“A lot of our processes today stem from those early days of being efficient,” he says. “Later the term ‘lean construction’ was adopted and became really popular in the construction industry. And really it’s no different from being a piece worker: You’re basically being efficient with how you’re moving materials and completing work—and no wasted time.”
After 10 years working in the electric industry, Hunt founded Hunt Electric in his garage. The company is celebrating its 30-year anniversary this year, but most of its explosive growth has come within the last decade.
Troy Gregory, president of the company, says Hunt Electric only had 20 employees when he came onboard 13 years ago. Since then, he’s watched Hunt grow the company into eight divisions with more than 400 employees. “[Hunt is] very keen on picking up what the needs are in the industry and being able to grow into those different areas,” says Gregory.
Just within the last year, Hunt Electric expanded its footprint in the Denver area with a new office, entered into a joint venture with Brahma Group to focus on renewable energy projects, and grew its employee base by 148 percent.
Gregory says one factor that’s enabled the success and growth is Hunt’s focus on mentoring leaders within the company. Several years ago, Hunt began a process of cultivating young leaders and positioning them within the organization in order to ensure the health and longevity of the company.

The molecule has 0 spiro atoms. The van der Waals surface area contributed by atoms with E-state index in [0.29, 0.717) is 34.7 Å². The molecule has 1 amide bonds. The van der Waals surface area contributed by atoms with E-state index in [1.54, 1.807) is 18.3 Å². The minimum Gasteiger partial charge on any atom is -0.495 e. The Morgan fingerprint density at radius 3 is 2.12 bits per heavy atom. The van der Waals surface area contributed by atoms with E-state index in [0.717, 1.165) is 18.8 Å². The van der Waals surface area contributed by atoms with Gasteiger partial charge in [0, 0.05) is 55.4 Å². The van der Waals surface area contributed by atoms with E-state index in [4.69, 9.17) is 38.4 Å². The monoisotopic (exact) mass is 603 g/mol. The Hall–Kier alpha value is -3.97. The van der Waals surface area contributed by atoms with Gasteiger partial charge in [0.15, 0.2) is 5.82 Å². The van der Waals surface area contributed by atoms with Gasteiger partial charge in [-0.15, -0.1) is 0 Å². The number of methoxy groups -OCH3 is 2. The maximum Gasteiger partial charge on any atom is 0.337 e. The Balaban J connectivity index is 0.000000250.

Soon after that process began, Hunt decided to sell shares in the company to his key employees—and he says that proved to be one of his best business decisions. “I wanted to sell stock when I was still engaged in the day-to-day operations and still felt that I was viable,” he says. Hunt Electric now has 11 shareholders who are committed to its success.
Of the company’s many achievements, Hunt says he’s most proud of its safety record. “We set a goal of 4 million man hours without a lost-time accident, and we achieved that goal last year, which in our industry is very difficult to do.”
A few years ago, Pluralsight co-founder and CEO Aaron Skonnard was on a flight back home to Utah from Europe when he had an epiphany—the company could take its already-successful technology education model and make it accessible to a much larger group of people.
“I realized there was an opportunity to take instructor-led training—teaching people about technology in a classroom—and take it online,” he says. “It was a key moment in Pluralsight history.”
That move has led to Pluralsight’s explosive growth, putting the CEO who is passionate about education on a pretty steep learning curve—and he loves it.